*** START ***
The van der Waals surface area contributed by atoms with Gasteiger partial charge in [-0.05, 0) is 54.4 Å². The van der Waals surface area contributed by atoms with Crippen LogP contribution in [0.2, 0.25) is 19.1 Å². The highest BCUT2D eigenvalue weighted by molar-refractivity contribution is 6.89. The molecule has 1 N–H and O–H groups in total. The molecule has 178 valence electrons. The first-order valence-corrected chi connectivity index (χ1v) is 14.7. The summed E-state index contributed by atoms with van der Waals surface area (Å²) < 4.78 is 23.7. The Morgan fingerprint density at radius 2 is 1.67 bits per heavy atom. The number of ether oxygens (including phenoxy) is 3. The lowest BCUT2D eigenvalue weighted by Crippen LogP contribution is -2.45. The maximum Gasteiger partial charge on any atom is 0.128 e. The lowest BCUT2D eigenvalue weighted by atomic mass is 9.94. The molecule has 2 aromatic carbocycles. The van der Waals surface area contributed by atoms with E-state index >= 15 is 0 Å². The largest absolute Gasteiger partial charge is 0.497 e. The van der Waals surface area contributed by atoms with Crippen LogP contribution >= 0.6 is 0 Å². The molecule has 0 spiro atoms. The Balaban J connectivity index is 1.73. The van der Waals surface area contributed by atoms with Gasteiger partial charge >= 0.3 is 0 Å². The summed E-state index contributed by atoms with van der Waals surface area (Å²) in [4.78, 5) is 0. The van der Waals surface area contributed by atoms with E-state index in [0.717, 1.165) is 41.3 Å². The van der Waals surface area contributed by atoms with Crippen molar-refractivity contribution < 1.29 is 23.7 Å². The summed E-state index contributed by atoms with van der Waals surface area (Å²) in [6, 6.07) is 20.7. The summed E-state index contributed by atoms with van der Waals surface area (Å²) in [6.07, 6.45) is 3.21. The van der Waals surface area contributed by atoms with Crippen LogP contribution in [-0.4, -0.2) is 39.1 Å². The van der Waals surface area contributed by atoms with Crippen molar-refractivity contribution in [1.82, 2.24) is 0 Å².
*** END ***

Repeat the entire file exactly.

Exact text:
The van der Waals surface area contributed by atoms with Gasteiger partial charge in [-0.05, 0) is 54.4 Å². The van der Waals surface area contributed by atoms with Crippen LogP contribution in [0.2, 0.25) is 19.1 Å². The highest BCUT2D eigenvalue weighted by molar-refractivity contribution is 6.89. The molecule has 1 N–H and O–H groups in total. The molecule has 178 valence electrons. The first-order valence-corrected chi connectivity index (χ1v) is 14.7. The summed E-state index contributed by atoms with van der Waals surface area (Å²) < 4.78 is 23.7. The Morgan fingerprint density at radius 2 is 1.67 bits per heavy atom. The number of ether oxygens (including phenoxy) is 3. The lowest BCUT2D eigenvalue weighted by Crippen LogP contribution is -2.45. The maximum Gasteiger partial charge on any atom is 0.128 e. The lowest BCUT2D eigenvalue weighted by atomic mass is 9.94. The molecule has 2 aromatic carbocycles. The van der Waals surface area contributed by atoms with E-state index >= 15 is 0 Å². The largest absolute Gasteiger partial charge is 0.497 e. The van der Waals surface area contributed by atoms with Crippen LogP contribution >= 0.6 is 0 Å². The molecule has 0 spiro atoms. The Balaban J connectivity index is 1.73. The van der Waals surface area contributed by atoms with Gasteiger partial charge >= 0.3 is 0 Å². The summed E-state index contributed by atoms with van der Waals surface area (Å²) in [4.78, 5) is 0. The van der Waals surface area contributed by atoms with E-state index in [0.717, 1.165) is 41.3 Å². The van der Waals surface area contributed by atoms with Crippen molar-refractivity contribution < 1.29 is 23.7 Å². The summed E-state index contributed by atoms with van der Waals surface area (Å²) in [6, 6.07) is 20.7. The summed E-state index contributed by atoms with van der Waals surface area (Å²) in [6.07, 6.45) is 3.21. The van der Waals surface area contributed by atoms with Crippen LogP contribution in [-0.4, -0.2) is 39.1 Å². The van der Waals surface area contributed by atoms with Crippen molar-refractivity contribution in [1.82, 2.24) is 0 Å².